in a vacuum created by the u.s.es of leadership, beijing would twist these to their uses and state capitalist model. absent u.s. leadership and engagement, china would institute alternatives to the institutions that have does a much good and served americans around the world. one prosperous nations would have little choice but to reluctantly bandwagon with beijing. that would represent a regular outcome -- negative outcome for americans and pretty much anyone other than the chinese communist party. a course of economic -- of corsetit in her -- a economic international order will look deeply. in particular, some, including those in agent, do not want to choose between the united states and china. find one way or another
to address those needs, but however, developing countries do want choices. the u.s. should ensure developing countries have an alternative to the chinese model , which often involves poor transparency, unsustainable debts, and the creation of dependence, which is frequently exploited later for china's strategic advantage. we should use our voice and our vote in these international financial institutions to demand greater transparency from china and to ensure beijing is not saddling developing countries with unsustainable debt burdens. simultaneously, we should lead with our strength -- the private sector. we should ensure that u.s. federal policies, laws, and u.s.tutions, as well as development assistance focus on catalyzing private investment, making clear the united dates want prosperous and independent trading partners, not dependent debtors to extort in order to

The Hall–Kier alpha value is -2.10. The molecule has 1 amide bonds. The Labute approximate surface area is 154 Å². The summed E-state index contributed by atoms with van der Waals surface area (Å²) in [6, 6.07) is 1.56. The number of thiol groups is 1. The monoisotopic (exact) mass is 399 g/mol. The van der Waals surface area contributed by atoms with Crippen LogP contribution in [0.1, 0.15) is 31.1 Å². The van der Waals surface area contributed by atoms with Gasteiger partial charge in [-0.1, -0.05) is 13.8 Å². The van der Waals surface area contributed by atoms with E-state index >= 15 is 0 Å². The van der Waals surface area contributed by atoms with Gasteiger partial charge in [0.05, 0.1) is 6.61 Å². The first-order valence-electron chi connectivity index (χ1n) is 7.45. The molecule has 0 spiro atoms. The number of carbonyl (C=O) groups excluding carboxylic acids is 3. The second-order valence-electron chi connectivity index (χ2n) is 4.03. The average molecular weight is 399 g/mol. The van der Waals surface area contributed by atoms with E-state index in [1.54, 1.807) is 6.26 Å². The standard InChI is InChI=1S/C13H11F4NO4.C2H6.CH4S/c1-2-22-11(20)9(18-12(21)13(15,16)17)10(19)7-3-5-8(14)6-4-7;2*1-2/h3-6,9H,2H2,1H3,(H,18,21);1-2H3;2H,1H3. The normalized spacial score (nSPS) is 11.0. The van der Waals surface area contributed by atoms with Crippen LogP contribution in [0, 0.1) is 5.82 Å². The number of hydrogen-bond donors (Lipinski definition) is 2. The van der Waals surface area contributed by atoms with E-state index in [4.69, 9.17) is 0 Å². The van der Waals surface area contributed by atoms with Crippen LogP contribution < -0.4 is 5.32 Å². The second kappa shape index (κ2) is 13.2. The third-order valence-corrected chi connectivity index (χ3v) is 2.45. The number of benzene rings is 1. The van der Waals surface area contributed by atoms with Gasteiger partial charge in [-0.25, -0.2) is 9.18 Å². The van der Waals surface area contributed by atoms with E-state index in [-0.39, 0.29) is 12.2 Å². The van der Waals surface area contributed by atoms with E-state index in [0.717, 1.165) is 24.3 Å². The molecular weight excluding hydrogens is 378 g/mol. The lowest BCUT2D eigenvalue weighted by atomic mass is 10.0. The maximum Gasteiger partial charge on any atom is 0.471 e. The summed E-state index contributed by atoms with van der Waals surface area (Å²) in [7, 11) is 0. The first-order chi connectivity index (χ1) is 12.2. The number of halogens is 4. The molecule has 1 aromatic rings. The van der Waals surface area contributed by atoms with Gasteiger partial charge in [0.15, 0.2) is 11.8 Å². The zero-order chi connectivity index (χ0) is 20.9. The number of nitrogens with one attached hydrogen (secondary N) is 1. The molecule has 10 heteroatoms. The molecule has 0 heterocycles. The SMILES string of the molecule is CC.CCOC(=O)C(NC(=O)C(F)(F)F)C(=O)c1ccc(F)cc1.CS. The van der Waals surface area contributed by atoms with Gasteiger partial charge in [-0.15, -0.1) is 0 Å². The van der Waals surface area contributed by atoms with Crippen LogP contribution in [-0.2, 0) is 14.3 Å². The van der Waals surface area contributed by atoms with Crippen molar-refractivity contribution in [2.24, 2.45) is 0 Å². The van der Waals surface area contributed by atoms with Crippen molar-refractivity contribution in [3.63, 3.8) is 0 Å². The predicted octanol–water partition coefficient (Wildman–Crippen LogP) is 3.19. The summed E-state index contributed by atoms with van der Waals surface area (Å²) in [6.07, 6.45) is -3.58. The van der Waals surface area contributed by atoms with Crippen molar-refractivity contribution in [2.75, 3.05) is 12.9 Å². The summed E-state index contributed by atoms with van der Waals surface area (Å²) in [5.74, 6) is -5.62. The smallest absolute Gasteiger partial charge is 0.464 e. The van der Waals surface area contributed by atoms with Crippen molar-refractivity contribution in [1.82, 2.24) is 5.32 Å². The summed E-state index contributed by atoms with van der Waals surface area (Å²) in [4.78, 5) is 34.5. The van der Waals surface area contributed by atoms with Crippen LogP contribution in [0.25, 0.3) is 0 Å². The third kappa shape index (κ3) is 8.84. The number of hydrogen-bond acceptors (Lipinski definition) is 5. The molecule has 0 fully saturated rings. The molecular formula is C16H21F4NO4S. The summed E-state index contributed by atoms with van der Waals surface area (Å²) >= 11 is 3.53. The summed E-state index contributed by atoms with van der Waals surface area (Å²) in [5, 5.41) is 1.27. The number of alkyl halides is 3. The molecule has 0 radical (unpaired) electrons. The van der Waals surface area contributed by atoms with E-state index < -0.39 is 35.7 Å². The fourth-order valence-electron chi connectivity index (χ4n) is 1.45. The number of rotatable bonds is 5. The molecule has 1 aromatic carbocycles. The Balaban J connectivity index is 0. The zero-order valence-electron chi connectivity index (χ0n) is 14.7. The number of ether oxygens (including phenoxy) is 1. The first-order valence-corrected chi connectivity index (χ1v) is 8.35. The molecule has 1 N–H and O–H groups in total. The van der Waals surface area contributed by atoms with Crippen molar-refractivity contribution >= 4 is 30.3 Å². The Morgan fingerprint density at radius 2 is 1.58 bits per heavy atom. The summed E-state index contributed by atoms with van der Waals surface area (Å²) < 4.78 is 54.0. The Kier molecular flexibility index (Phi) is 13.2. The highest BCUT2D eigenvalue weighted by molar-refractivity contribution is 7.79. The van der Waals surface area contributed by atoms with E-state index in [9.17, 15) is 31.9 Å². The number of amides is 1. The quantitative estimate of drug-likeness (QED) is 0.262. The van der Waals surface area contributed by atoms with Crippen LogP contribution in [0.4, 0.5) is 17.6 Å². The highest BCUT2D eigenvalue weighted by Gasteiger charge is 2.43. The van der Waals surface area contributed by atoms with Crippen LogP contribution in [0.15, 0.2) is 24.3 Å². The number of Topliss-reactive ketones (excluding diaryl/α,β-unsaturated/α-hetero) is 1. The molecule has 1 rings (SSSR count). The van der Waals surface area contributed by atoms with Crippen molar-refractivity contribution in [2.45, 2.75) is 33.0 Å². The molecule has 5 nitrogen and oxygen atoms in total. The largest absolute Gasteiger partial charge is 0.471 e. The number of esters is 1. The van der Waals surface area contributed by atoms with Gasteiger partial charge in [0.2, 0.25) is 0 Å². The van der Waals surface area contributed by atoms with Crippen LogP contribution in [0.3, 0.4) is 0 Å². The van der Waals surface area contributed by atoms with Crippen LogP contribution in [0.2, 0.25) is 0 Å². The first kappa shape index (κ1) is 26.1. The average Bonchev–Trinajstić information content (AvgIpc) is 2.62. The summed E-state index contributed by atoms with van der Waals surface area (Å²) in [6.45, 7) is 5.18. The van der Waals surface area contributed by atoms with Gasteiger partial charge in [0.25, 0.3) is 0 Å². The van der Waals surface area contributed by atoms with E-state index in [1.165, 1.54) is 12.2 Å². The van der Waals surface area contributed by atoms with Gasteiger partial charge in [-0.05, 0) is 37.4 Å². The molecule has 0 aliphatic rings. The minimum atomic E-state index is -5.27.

gain access to a port. i look forward with discussing with our witnesses how these financial institutions have benefited americans, how they are performing, and what reforms may be necessary. i am interested in discussing how the u.s. is or should be using our voice in our vote in these international financial institutions to address the lack of transparency from china we have seen in the developing world, and some of the resulting debt burdens inflicted on developing countries. i would also like to hear from our witnesses on the upcoming he0 summit and what objectives the administration is or should be pursuing there. with those thoughts in mind, i would like to call on ranking member merkley for his opening remarks. senator merkley? you, senator young, in organizing this hearing and for your partnership in the past few years. i think this subcommittee has examined a number of important issues and done so with a real
policy framework, intentional effort to get to the bottom of the story. well done. hear from ourll state and treasury department witnesses about the value of u.s. contributions to the imf and the world bank, the values aat they have in supporting transparent development agenda that seeks to assist countries, expand their economies. these efforts are relevant and world where so many seek china, whosem repayment terms are grounded in mystery. i look forward to hearing from witnesses, and the administration's current efforts in this area. china's financing does not just ifect the developing world, hope to hear about how beijing has -- when we supported its membership in the world trade organization. another multilateral economic institution that affect foreign